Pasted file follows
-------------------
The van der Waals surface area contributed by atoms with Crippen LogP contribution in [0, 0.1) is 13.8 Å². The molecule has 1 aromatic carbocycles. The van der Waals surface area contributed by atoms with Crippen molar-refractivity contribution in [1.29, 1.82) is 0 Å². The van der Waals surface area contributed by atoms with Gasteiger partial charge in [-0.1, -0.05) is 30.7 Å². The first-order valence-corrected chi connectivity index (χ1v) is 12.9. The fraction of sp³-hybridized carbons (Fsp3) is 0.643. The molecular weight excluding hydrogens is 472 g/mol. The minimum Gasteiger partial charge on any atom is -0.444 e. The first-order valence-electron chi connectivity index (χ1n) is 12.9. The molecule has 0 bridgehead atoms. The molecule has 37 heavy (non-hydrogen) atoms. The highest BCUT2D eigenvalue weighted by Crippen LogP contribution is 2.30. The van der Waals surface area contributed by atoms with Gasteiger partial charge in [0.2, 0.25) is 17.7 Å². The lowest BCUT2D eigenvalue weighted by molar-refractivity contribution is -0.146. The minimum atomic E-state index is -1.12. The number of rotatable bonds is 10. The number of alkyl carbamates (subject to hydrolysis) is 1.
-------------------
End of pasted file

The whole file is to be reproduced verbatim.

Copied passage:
The van der Waals surface area contributed by atoms with Crippen LogP contribution in [0, 0.1) is 13.8 Å². The molecule has 1 aromatic carbocycles. The van der Waals surface area contributed by atoms with Crippen molar-refractivity contribution in [1.29, 1.82) is 0 Å². The van der Waals surface area contributed by atoms with Gasteiger partial charge in [-0.1, -0.05) is 30.7 Å². The first-order valence-corrected chi connectivity index (χ1v) is 12.9. The fraction of sp³-hybridized carbons (Fsp3) is 0.643. The molecular weight excluding hydrogens is 472 g/mol. The minimum Gasteiger partial charge on any atom is -0.444 e. The first-order valence-electron chi connectivity index (χ1n) is 12.9. The molecule has 0 bridgehead atoms. The molecule has 37 heavy (non-hydrogen) atoms. The highest BCUT2D eigenvalue weighted by Crippen LogP contribution is 2.30. The van der Waals surface area contributed by atoms with Gasteiger partial charge in [0.2, 0.25) is 17.7 Å². The lowest BCUT2D eigenvalue weighted by molar-refractivity contribution is -0.146. The minimum atomic E-state index is -1.12. The number of rotatable bonds is 10. The number of alkyl carbamates (subject to hydrolysis) is 1.